The fake toes from the Cairo museum in Egypt first discovered in the late 19th century and the second in 2000 in a tomb near the ancient city of Thebes, turned out to be practical walking devices, rather than cosmetic.
The wood and leather toe had been buried with a woman believed to have lived between 950BC and 710BC. The other fake toe, named the Greville Chester Great Toe after the collector who acquired it for the museum in 1881, is made of cartonnage, a sort of papier maché made using linen, glue and plaster. Based on the way the linen threads were spun, it dates from 1295 to 664 B.C.
“Several experts have examined these objects and had suggested that they were the earliest prosthetic devices in existence. There are many instances of the ancient Egyptians creating false body parts for burial, but the wear plus their design both suggest they were used by people to help them to walk. To try to prove this has been a complex and challenging process involving experts in not only Egyptian burial practices but also in prosthetic design and in computerized gait assessment” said Dr. Jacky Finch, a lead researcher from the University of Manchester.
To determine what purpose the toes really served, researchers built replicas of the prosthetics. One a simple stub built of glue, plaster, and linen, the other a more detailed and aesthetically pleasing wood and leather number with a carved toenail.
Dr Finch recruited two volunteers who were both missing their right big toe. She carried out the tests in the Gait Laboratory at Salford University’s Centre for Rehabilitation and Human Performance Research. The replicas of the ancient toes were made to fit each volunteer along with replica leather ancient Egyptian style sandals.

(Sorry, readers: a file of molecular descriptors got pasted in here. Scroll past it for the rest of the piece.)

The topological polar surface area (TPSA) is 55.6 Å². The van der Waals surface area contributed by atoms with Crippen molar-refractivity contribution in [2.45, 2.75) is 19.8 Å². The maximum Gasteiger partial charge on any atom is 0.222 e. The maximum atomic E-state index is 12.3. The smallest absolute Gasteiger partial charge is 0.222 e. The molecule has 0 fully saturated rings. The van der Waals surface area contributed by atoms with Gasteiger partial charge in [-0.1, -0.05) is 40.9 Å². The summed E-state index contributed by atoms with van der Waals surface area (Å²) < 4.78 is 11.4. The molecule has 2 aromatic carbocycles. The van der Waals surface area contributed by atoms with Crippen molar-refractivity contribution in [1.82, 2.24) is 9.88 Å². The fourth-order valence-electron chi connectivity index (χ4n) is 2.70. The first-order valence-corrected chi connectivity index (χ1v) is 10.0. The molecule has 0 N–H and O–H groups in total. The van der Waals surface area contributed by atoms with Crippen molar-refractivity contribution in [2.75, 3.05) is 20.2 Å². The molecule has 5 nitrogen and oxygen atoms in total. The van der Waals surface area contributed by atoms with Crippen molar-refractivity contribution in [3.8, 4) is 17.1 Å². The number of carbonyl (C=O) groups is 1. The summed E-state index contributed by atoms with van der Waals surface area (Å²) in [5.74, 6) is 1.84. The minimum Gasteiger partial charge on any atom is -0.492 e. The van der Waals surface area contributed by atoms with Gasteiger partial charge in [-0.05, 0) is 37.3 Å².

Not only was walking in the sandals without a prosthetic particularly uncomfortable for test subjects, but the prosthetics actually performed better in tests where participants were wearing sandals, rather than walking barefoot. That specificity lends, even more, support to the fact that these toes represented the first successful attempt to craft artificial body parts for humans.
Assessing the volunteers’ experience, Dr Finch said: “It was very encouraging that both volunteers were able to walk wearing the replicas. Now that we have the gait analysis data and volunteer feedback alongside the obvious signs of wear we can provide a more convincing argument that the original artefacts had some intended prosthetic function.“
“The pressure data tells us that it would have been very difficult for an ancient Egyptian missing a big toe to walk normally wearing traditional sandals. They could, of course, remained bare foot or perhaps have worn some sort of sock or boot over the false toe, but our research suggests that wearing these false toes made walking in a sandal more comfortable.”
Until now, an artificial leg made of bronze and wood and found buried with a Roman aristocrat in southern Italy dating to 300 B.C. was thought to be the first prosthesis. Finch’s work suggests, however, that the Egyptians be credited with pioneering prosthetic medicine.